This article, “The High Cost of Low Teacher Salaries” relates to most of us, as we are educators in some format or another. This article also brings up several of the issues that we’ve been exploring in our class this semester – the effects of political, social, and economic decisions on American society since 1945.

Local school boards won’t take the responsibility for underfunding and Principals will run their schools as they see fit to do so. Some better than others, some worse. Teachers are still struggling to be seen as more than glorified clerks and day care providers. The old saying “Those who can’t do, teach” doesn’t help either. In Korea, English is a valuable skill. The teachers teach to the exams and they get paid well for it. Most of the students can read English, many can write, but very few can speak it. Again, it’s what’s emphasized on the exams. Not less than we do here in America, since language study is not a priority for a majority of American students. Simply an example of how a subject is taught and why the teachers get paid more for it.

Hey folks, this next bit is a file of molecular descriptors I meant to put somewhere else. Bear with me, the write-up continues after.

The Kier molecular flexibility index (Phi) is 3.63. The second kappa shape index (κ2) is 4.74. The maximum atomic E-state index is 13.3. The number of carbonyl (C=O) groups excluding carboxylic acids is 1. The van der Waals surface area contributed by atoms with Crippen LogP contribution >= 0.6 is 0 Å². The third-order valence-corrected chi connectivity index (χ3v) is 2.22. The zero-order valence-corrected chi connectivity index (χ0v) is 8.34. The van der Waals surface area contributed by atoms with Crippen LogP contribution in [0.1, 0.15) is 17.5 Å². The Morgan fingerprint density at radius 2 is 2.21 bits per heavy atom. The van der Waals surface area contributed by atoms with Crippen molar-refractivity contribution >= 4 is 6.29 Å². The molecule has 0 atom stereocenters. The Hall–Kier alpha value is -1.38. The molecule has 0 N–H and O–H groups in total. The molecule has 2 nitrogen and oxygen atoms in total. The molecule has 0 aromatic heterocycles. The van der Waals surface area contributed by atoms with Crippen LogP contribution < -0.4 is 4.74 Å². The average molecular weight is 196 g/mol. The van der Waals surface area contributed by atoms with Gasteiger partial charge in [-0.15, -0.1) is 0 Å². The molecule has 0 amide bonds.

Education is one of those sacred cow areas that not only are a States Rights rallying cry, but also a Local autonomy lightning rod for politicians. We are stuck with a highly decentralized teaching profession where the nearest thing to a national standard is an exam used by the teachers union to certify teachers for basic standards. Not a Federal exam or standard, a private national organization, which then allows a teacher to get a state license to teach. Politically we are stuck with this decentralized model, with a few states setting the standards by default such as TX, NY and CA because of Textbook sales (i.e. $$$$). It’s those state boards of educations which have the greatest influence on what content makes it into textbooks and how it’s presented. The system is ass backwards in that sense.

http://www.nytimes.com/2011/05/01/opinion/01eggers.html

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